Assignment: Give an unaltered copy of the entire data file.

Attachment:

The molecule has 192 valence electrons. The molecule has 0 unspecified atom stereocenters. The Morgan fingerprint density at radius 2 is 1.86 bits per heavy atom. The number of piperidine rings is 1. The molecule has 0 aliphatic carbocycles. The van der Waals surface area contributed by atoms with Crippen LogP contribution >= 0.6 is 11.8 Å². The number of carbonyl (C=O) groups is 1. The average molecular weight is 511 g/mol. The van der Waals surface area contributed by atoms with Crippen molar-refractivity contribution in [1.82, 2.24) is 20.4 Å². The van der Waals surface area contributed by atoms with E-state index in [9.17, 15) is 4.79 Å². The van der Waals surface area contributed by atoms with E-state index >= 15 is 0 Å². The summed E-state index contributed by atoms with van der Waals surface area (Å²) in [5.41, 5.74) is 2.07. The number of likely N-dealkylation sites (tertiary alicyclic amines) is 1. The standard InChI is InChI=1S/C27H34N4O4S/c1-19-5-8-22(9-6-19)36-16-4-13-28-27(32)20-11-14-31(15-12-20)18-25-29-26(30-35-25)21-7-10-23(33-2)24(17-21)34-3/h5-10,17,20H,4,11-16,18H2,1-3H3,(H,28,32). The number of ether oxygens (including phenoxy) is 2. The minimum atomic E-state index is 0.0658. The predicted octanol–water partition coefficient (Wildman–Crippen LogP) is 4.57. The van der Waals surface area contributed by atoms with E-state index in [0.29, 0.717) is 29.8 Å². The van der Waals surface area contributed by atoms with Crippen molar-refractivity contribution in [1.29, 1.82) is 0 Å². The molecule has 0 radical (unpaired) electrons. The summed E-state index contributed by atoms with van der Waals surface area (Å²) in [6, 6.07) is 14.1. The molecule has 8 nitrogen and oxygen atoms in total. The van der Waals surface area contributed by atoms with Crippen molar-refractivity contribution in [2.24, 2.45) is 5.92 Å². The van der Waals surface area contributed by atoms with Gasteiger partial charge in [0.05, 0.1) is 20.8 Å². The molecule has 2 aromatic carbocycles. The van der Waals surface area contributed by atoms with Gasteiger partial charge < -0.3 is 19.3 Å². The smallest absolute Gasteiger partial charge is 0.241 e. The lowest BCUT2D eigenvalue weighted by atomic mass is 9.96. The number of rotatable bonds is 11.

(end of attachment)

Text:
The molecule has 192 valence electrons. The molecule has 0 unspecified atom stereocenters. The Morgan fingerprint density at radius 2 is 1.86 bits per heavy atom. The number of piperidine rings is 1. The molecule has 0 aliphatic carbocycles. The van der Waals surface area contributed by atoms with Crippen LogP contribution >= 0.6 is 11.8 Å². The number of carbonyl (C=O) groups is 1. The average molecular weight is 511 g/mol. The van der Waals surface area contributed by atoms with Crippen molar-refractivity contribution in [1.82, 2.24) is 20.4 Å². The van der Waals surface area contributed by atoms with E-state index in [9.17, 15) is 4.79 Å². The van der Waals surface area contributed by atoms with E-state index >= 15 is 0 Å². The summed E-state index contributed by atoms with van der Waals surface area (Å²) in [5.41, 5.74) is 2.07. The number of likely N-dealkylation sites (tertiary alicyclic amines) is 1. The standard InChI is InChI=1S/C27H34N4O4S/c1-19-5-8-22(9-6-19)36-16-4-13-28-27(32)20-11-14-31(15-12-20)18-25-29-26(30-35-25)21-7-10-23(33-2)24(17-21)34-3/h5-10,17,20H,4,11-16,18H2,1-3H3,(H,28,32). The number of ether oxygens (including phenoxy) is 2. The minimum atomic E-state index is 0.0658. The predicted octanol–water partition coefficient (Wildman–Crippen LogP) is 4.57. The van der Waals surface area contributed by atoms with E-state index in [0.29, 0.717) is 29.8 Å². The van der Waals surface area contributed by atoms with Crippen molar-refractivity contribution in [1.29, 1.82) is 0 Å². The molecule has 0 radical (unpaired) electrons. The summed E-state index contributed by atoms with van der Waals surface area (Å²) in [6, 6.07) is 14.1. The molecule has 8 nitrogen and oxygen atoms in total. The van der Waals surface area contributed by atoms with Crippen molar-refractivity contribution in [2.24, 2.45) is 5.92 Å². The van der Waals surface area contributed by atoms with Gasteiger partial charge in [0.05, 0.1) is 20.8 Å². The molecule has 2 aromatic carbocycles. The van der Waals surface area contributed by atoms with Gasteiger partial charge < -0.3 is 19.3 Å². The smallest absolute Gasteiger partial charge is 0.241 e. The lowest BCUT2D eigenvalue weighted by atomic mass is 9.96. The number of rotatable bonds is 11.